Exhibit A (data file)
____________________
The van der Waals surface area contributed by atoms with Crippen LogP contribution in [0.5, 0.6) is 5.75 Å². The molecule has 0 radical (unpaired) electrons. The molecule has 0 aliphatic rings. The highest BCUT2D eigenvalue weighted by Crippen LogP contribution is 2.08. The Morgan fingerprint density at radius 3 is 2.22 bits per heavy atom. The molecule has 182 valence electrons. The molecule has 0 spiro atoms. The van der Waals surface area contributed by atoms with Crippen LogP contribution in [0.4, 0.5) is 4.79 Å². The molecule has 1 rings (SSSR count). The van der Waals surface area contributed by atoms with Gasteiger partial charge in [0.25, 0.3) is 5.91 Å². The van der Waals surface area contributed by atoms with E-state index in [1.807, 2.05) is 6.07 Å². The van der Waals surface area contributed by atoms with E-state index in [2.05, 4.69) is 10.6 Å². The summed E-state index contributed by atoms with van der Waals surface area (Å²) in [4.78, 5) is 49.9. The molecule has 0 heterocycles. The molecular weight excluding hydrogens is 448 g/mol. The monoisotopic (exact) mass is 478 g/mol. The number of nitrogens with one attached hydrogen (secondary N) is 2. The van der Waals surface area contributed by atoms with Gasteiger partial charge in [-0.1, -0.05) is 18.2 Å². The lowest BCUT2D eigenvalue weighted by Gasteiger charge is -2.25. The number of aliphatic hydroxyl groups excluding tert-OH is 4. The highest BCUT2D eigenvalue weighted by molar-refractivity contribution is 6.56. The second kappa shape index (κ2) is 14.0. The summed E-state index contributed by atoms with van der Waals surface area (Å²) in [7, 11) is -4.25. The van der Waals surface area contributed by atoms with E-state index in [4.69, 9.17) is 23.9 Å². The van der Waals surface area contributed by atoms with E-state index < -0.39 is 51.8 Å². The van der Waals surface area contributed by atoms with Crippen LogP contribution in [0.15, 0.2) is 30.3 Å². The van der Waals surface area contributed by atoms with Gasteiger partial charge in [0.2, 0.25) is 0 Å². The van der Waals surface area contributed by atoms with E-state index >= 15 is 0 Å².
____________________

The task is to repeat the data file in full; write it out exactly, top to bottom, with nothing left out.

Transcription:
The van der Waals surface area contributed by atoms with Crippen LogP contribution in [0.5, 0.6) is 5.75 Å². The molecule has 0 radical (unpaired) electrons. The molecule has 0 aliphatic rings. The highest BCUT2D eigenvalue weighted by Crippen LogP contribution is 2.08. The Morgan fingerprint density at radius 3 is 2.22 bits per heavy atom. The molecule has 182 valence electrons. The molecule has 0 spiro atoms. The van der Waals surface area contributed by atoms with Crippen LogP contribution in [0.4, 0.5) is 4.79 Å². The molecule has 1 rings (SSSR count). The van der Waals surface area contributed by atoms with Gasteiger partial charge in [0.25, 0.3) is 5.91 Å². The van der Waals surface area contributed by atoms with E-state index in [1.807, 2.05) is 6.07 Å². The van der Waals surface area contributed by atoms with E-state index in [2.05, 4.69) is 10.6 Å². The summed E-state index contributed by atoms with van der Waals surface area (Å²) in [4.78, 5) is 49.9. The molecule has 0 heterocycles. The molecular weight excluding hydrogens is 448 g/mol. The monoisotopic (exact) mass is 478 g/mol. The number of nitrogens with one attached hydrogen (secondary N) is 2. The van der Waals surface area contributed by atoms with Gasteiger partial charge in [-0.1, -0.05) is 18.2 Å². The lowest BCUT2D eigenvalue weighted by Gasteiger charge is -2.25. The number of aliphatic hydroxyl groups excluding tert-OH is 4. The highest BCUT2D eigenvalue weighted by molar-refractivity contribution is 6.56. The second kappa shape index (κ2) is 14.0. The summed E-state index contributed by atoms with van der Waals surface area (Å²) in [7, 11) is -4.25. The van der Waals surface area contributed by atoms with E-state index in [4.69, 9.17) is 23.9 Å². The van der Waals surface area contributed by atoms with E-state index < -0.39 is 51.8 Å². The van der Waals surface area contributed by atoms with Crippen LogP contribution in [0.15, 0.2) is 30.3 Å². The van der Waals surface area contributed by atoms with Gasteiger partial charge in [0.2, 0.25) is 0 Å². The van der Waals surface area contributed by atoms with E-state index >= 15 is 0 Å².